Hang out around any given church on any given Sunday after any given worship service and you are likely to see small groups of people talking with each other.  Those groups typically center around friends according to age.  What is often lacking are intentional interactions between the generations.  The younger generations, particularly teens and college-age persons, need and want to have relationships with older believers in the faith.  They tend, however, to lack the confidence to go after older persons in order to be mentored or influenced by them.  Instead, I believe the onus is on the older generations to go after the younger.  The following is a brief exploration of the nature of relationships of younger generations so that the older generations can feel more equipped in going after them.

Maybe I’m just old, but it really seems like single persons ages 18-29 today have an incredible array of relationships, differing levels of friendship, and a complexity to their interactions that I didn’t have “back in my day.” What I mean is that relationships and friendships for twenty-somethings now seem much more gray, and less black and white. One isn’t always sure whether the relationship is dating, engaged, just friends, or what it exactly is. Because of this nebulous nature of relating, it is quite common for college students to call for the big “DTR” talk (define the relationship) with one another.

One of the reasons for this is the major activity and popularity of “hanging out.” Hanging out is typically sitting around with a group of people eating, watching movies, drinking, doing bible study, even studying. Its doing just about anything, but doing it together with others. Instead of dating, meetings between students often take place in a group, just hanging out. So, not a lot of definition takes place between two different people in the group. They aren’t always sure of whether a relationship is casual, serious, or something in between, where a friendship stands or how to relate and interact with others. Few teens, for example, seem to know when a relationship is romantic or not, or if it is an “open” relationship where two people are seeing other people. If this all seems kind of confusing, you are getting the point.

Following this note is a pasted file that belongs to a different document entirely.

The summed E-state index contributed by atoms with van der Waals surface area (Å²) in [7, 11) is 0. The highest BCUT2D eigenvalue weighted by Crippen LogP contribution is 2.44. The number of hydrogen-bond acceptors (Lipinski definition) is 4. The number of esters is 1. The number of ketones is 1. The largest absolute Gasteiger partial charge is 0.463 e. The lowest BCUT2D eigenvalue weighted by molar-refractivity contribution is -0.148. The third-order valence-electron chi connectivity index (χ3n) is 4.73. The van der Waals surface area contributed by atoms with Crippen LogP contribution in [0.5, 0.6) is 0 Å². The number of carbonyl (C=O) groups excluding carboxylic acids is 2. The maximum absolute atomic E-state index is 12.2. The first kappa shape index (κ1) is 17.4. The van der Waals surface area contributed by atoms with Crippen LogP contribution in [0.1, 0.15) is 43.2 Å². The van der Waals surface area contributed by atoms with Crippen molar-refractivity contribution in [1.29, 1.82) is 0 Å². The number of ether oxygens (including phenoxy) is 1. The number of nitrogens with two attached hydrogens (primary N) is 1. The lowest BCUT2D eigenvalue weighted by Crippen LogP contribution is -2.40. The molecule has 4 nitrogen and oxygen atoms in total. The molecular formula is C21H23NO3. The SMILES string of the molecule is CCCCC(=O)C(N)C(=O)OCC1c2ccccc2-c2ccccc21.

The DTR (define the relationship) talk, in an attempt to settle the status of the relationship, rarely seems to work well. So, many persons just go along and try to make the best of it by trying to figure out what is going on. Here is an opportunity for ministry, for we can help a younger person make sense of the nature of relationships. One of the things we can do is to really understand the reality of their interactions. For example, when I lived in a university town I used to often just “hang out” with college students, with no agenda other than just being with them. The local Perkins restaurant was at its busiest at midnight, filled with college students just hanging out. There are places in every town where young adults go, especially the bar scene. Bars aren’t just places to drink, but are locations of conviviality where persons have the chance to be around one another in a kind of secular church where fellowship happens, looking for a chance to relate to the opposite sex. All people desire intimacy and knowing that someone else cares about them. However illegitimately a young adult might pursue this, the inner affection is very real, and very much a need.

One of the best ways to minister to the younger generations in the church is to communicate to them that we “have their back”, that we care, love, and like them. No one can sniff out a disingenuous attitude quite like a teenager or college student, so it has to be an authentic desire to be around them. Also, this does not mean we have to pretend to be younger than we are. Instead, one of the greatest needs a young person has is to be in a mentoring relationship with someone older and wiser who can help them navigate life and bring some sort of definition to relationships that they lack. There is also, then, an equal need for adults to be trained in how to mentor others.  The older generations could learn to “hang out” with younger generations and find individuals for whom they can build a solid one on one relationship with. If students, in particular, can have such relationships with adults now, it will serve them for a lifetime once they leave school.

So, how about just hanging out with a younger person sometime? Consider having your own redeemed version of the DTR talk with some of them, and lead by example in how to relate with others. Be a mentor, and walk alongside another with love, grace, and wisdom. If you were a missionary in a country of  teens, college students, and single persons this is what you would do.  Let’s do the work of entering into their lives!